BookCrossing Crosses Borders
During Canada Jaunt, BC Thrills a Child and Intrigues a Customs Agentby authorauthor
September 23, 2009
I was driving to Montreal for the 2009 World Science Fiction Convention. I knew it would be a long drive from my home in Virginia. But the convention would be a great place for talking about science fiction and fantasy books, as well as for networking with other book authors, with editors and agents, and with fans. Of course, it would also be a great place for releasing books.
My favorite catch was a Harry Potter book. I released it in the corridor outside a kids' session, a Harry Potter trivia quiz that was to start within the hour. When I walked in to help with the quiz, I noted that one of the session leaders was carrying my book. During the quiz, a shy 11-year-old named Joshua caught my eye. He admitted in a quiet voice that he'd read only two Harry Potter books. Clearly, he felt outclassed by the competition, especially two girls about his age who knew every book intimately and who constantly raised their hands, Hermione-like, before calling out the answers. The moderator tried hard to ease Joshua into the conversation, asking questions she knew he'd be able to answer. But I could see that he felt like a squib in a roomful of whiz-kid wizards.
At the end, the session leader gave each of the other children a prize. Then she turned to Joshua and said she had a special gift just for him. She handed him my released book, Harry Potter and the Half-Blood Prince, one of the ones he hadn't read. His face lit up as he hugged the paperback to his chest. He couldn’t stop grinning. And I'd never felt happier about having releasing a book.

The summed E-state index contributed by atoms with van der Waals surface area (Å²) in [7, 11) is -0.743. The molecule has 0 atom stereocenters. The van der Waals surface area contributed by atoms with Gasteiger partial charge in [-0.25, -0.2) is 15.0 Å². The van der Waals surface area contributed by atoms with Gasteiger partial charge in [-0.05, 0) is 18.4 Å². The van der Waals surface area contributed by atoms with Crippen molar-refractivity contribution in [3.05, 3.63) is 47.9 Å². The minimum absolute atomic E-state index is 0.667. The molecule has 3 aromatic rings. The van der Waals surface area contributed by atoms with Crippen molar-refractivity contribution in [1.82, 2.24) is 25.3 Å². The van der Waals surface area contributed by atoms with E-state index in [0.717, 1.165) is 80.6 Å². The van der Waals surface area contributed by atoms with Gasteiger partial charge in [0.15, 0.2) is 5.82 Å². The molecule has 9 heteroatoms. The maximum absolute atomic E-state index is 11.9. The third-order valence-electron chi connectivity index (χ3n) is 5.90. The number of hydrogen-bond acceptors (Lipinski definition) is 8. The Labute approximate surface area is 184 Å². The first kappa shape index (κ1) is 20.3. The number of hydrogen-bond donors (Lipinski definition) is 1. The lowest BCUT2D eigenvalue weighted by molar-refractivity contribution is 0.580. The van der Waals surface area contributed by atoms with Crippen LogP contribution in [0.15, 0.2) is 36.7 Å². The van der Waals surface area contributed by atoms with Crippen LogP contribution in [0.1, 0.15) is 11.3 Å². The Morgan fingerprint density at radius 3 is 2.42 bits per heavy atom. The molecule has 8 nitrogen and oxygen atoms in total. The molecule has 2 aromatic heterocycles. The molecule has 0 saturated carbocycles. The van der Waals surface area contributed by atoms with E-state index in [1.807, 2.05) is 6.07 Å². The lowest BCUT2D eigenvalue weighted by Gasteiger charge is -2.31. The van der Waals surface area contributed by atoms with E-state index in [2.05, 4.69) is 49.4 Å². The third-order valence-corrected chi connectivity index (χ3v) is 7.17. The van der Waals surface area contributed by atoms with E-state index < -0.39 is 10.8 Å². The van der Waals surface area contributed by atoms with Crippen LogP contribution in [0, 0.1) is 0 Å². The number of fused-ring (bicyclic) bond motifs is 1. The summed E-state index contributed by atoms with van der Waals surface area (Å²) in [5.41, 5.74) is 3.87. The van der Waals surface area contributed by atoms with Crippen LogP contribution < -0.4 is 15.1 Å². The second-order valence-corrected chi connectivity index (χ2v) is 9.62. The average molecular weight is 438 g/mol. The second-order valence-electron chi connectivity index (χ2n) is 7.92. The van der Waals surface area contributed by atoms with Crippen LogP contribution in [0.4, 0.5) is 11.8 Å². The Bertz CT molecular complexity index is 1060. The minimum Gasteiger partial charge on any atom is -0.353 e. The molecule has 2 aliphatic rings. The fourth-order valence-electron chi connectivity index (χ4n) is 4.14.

After the convention, I reluctantly loaded up the car to head home. At the Canadian/U.S. border, I pulled into Customs and waited to be questioned about every purchase I'd made in Canada and every item stuffed in my packed car. But the Customs Agent surprised me. “What does your bumper sticker mean?” he asked. “‘I Brake For Wild Books’?”
I explained the BookCrossing concept. Intrigued, he kept quizzing me on the details of how it all works. After several minutes, he remembered he was supposed to be determining whether I was a terrorist attempting to transport contraband into the country. So he quickly asked me where I was heading and whether I was carrying weapons or agricultural products. Then he waved me through. Without that bumper sticker, Customs could have been a lot more painful.